Let’s try a little experiment. If I say “love and jewelry,” what image flashes into your mind? Considering the day and age, probably a diamond engagement ring or gold wedding band. But while these specific traditions are less than a hundred years old, people have been expressing their love through jewelry for, well, probably forever. And the kinds of jewelry they’ve used have been as varied, and as lovely, as love itself. So with Valentine’s Day just around the corner, here are a few examples of popular love tokens from throughout history.
Fede rings, depicting clasped hands, are one of the oldest forms of jewelry, dating back to Roman times; Europeans revived the style in the twelfth century, and their period of greatest prevalence lasted through the eighteenth (which is when ours is from!); today, the related claddagh ring is more commonly seen. The name comes from the Italian phrase mani in fede, meaning hands clasped in faith, and they were held to represent love, friendship, or betrothal. This sweet example seems to show a man’s hand tenderly holding a woman’s, identified by her tiny bracelet.
Giardinetti jewelry takes the shape of a bouquet, often in a vase (giardinetti is Italian for “little garden”). These rings and broaches, set with colorful gemstones or, like ours, with diamonds, were particularly popular during the Georgian era, and often traded by friends and lovers. Think of them as the jewelry equivalent of a bouquet of flowers!
Snakes have long been a popular jewelry motif, but not everyone realizes that they’re a symbol of love! Eternal love, to be precise. While dating to ancient times, serpent jewelry enjoyed a massive resurgence during the nineteenth century after a young Queen Victoria received a snake engagement ring from her beloved Prince Albert. These snake rings do indeed date to the Victorian era, and put a particularly romantic twist on the style (no pun intended) with their designs of two snakes intertwined.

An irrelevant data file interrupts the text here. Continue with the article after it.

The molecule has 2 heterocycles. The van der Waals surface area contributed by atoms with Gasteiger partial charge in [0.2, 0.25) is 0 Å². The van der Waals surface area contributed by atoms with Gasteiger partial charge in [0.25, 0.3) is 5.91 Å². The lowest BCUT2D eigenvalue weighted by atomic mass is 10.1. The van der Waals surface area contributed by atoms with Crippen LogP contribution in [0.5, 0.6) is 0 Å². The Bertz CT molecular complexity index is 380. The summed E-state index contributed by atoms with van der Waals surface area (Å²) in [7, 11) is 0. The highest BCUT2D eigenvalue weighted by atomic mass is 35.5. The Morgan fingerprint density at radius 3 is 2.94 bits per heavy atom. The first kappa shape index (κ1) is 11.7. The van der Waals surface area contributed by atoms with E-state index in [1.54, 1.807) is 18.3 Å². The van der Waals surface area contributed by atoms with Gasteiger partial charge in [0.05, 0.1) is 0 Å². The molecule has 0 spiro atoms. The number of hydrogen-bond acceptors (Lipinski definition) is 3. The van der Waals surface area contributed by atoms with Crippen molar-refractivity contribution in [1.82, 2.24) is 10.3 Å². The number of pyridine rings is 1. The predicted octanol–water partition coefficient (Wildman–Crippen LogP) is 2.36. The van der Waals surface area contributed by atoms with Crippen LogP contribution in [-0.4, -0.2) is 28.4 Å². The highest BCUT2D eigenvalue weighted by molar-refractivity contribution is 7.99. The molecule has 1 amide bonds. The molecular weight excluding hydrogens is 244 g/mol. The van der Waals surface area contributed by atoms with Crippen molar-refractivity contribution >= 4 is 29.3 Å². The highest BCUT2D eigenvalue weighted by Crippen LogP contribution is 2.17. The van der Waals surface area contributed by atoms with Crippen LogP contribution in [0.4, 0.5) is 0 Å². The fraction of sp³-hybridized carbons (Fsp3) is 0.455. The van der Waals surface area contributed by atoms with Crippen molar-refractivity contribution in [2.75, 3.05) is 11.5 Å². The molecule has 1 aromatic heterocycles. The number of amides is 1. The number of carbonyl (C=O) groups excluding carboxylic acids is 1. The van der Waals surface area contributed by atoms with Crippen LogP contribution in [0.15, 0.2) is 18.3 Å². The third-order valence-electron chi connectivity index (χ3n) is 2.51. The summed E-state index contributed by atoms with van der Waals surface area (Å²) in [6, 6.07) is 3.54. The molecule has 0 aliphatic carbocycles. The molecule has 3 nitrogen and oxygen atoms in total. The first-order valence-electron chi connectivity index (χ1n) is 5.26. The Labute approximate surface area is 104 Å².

Lockets have been gracing necklaces, and sometimes rings and brooches, for centuries; then as now, they’re treasured for their ability to hold images or small items evoking someone beloved to the wearer. Before the dawn of photography, they were most likely to contain a miniature painted portrait or, as famously depicted in Wuthering Heights, a lock of hair. Starting in the mid-nineteenth century, some larger examples held daguerreotypes, an early form of photograph. With the advent of modern photography techniques around the turn of the century, however, the ability to take, reproduce, and resize pictures became accessible to the masses. As more and more people possessed photos of their loved ones, the locket reached even higher levels of popularity as the perfect way to keep them close.
Beautiful, durable, and intimate, it’s easy to see why people have used jewelry to say “I love you” for centuries, and in so many imaginative ways! We’re just grateful that, all these years later, these pieces keep a whole history of love alive. It’s clear that love and jewelry are, in themselves, a match made in heaven.